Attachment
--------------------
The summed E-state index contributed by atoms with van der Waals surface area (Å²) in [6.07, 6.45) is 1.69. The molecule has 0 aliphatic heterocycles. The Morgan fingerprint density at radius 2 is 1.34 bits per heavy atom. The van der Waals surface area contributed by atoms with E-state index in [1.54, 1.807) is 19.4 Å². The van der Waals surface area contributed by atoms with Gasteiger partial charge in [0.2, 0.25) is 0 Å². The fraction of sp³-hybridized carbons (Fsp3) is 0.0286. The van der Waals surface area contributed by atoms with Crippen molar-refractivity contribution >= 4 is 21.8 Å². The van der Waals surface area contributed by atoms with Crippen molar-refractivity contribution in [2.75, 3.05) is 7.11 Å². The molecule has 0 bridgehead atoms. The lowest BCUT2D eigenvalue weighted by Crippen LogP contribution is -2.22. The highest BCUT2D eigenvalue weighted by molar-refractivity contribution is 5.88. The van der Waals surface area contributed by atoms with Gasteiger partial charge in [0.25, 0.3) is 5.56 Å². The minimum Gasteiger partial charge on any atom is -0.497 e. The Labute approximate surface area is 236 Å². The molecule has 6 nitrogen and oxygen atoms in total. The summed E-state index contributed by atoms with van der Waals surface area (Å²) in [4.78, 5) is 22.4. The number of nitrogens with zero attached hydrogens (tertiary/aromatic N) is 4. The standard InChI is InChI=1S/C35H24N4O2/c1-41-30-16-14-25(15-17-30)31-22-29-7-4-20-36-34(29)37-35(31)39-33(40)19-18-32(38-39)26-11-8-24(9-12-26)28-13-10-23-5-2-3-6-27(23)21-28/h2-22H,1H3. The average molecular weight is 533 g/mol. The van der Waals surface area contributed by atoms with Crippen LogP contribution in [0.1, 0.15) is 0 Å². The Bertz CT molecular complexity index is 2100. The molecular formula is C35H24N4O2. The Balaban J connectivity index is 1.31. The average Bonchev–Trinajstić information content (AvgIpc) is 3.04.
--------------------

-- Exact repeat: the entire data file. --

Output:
The summed E-state index contributed by atoms with van der Waals surface area (Å²) in [6.07, 6.45) is 1.69. The molecule has 0 aliphatic heterocycles. The Morgan fingerprint density at radius 2 is 1.34 bits per heavy atom. The van der Waals surface area contributed by atoms with E-state index in [1.54, 1.807) is 19.4 Å². The van der Waals surface area contributed by atoms with Gasteiger partial charge in [0.2, 0.25) is 0 Å². The fraction of sp³-hybridized carbons (Fsp3) is 0.0286. The van der Waals surface area contributed by atoms with Crippen molar-refractivity contribution >= 4 is 21.8 Å². The van der Waals surface area contributed by atoms with Crippen molar-refractivity contribution in [2.75, 3.05) is 7.11 Å². The molecule has 0 bridgehead atoms. The lowest BCUT2D eigenvalue weighted by Crippen LogP contribution is -2.22. The highest BCUT2D eigenvalue weighted by molar-refractivity contribution is 5.88. The van der Waals surface area contributed by atoms with Gasteiger partial charge in [0.25, 0.3) is 5.56 Å². The minimum Gasteiger partial charge on any atom is -0.497 e. The Labute approximate surface area is 236 Å². The molecule has 6 nitrogen and oxygen atoms in total. The summed E-state index contributed by atoms with van der Waals surface area (Å²) in [4.78, 5) is 22.4. The number of nitrogens with zero attached hydrogens (tertiary/aromatic N) is 4. The standard InChI is InChI=1S/C35H24N4O2/c1-41-30-16-14-25(15-17-30)31-22-29-7-4-20-36-34(29)37-35(31)39-33(40)19-18-32(38-39)26-11-8-24(9-12-26)28-13-10-23-5-2-3-6-27(23)21-28/h2-22H,1H3. The average molecular weight is 533 g/mol. The van der Waals surface area contributed by atoms with Crippen LogP contribution in [0.1, 0.15) is 0 Å². The Bertz CT molecular complexity index is 2100. The molecular formula is C35H24N4O2. The Balaban J connectivity index is 1.31. The average Bonchev–Trinajstić information content (AvgIpc) is 3.04.